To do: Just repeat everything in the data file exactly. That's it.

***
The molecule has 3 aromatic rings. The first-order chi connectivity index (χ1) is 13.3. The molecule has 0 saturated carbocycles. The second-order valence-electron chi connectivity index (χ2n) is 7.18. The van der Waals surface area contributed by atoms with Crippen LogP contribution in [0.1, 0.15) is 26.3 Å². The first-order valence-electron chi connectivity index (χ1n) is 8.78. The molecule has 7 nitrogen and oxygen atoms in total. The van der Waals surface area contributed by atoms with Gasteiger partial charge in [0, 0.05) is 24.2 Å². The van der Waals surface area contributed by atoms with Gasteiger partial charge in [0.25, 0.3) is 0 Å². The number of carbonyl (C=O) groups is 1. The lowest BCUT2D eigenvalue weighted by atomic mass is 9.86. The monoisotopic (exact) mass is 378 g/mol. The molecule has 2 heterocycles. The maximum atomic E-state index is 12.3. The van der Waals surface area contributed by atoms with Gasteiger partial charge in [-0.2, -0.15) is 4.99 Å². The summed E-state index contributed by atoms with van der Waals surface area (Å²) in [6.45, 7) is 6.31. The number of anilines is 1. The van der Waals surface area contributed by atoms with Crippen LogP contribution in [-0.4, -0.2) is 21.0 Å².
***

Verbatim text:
The molecule has 3 aromatic rings. The first-order chi connectivity index (χ1) is 13.3. The molecule has 0 saturated carbocycles. The second-order valence-electron chi connectivity index (χ2n) is 7.18. The van der Waals surface area contributed by atoms with Crippen LogP contribution in [0.1, 0.15) is 26.3 Å². The first-order valence-electron chi connectivity index (χ1n) is 8.78. The molecule has 7 nitrogen and oxygen atoms in total. The van der Waals surface area contributed by atoms with Gasteiger partial charge in [0, 0.05) is 24.2 Å². The van der Waals surface area contributed by atoms with Gasteiger partial charge in [0.25, 0.3) is 0 Å². The number of carbonyl (C=O) groups is 1. The lowest BCUT2D eigenvalue weighted by atomic mass is 9.86. The monoisotopic (exact) mass is 378 g/mol. The molecule has 2 heterocycles. The maximum atomic E-state index is 12.3. The van der Waals surface area contributed by atoms with Gasteiger partial charge in [-0.2, -0.15) is 4.99 Å². The summed E-state index contributed by atoms with van der Waals surface area (Å²) in [6.45, 7) is 6.31. The number of anilines is 1. The van der Waals surface area contributed by atoms with Crippen LogP contribution in [-0.4, -0.2) is 21.0 Å².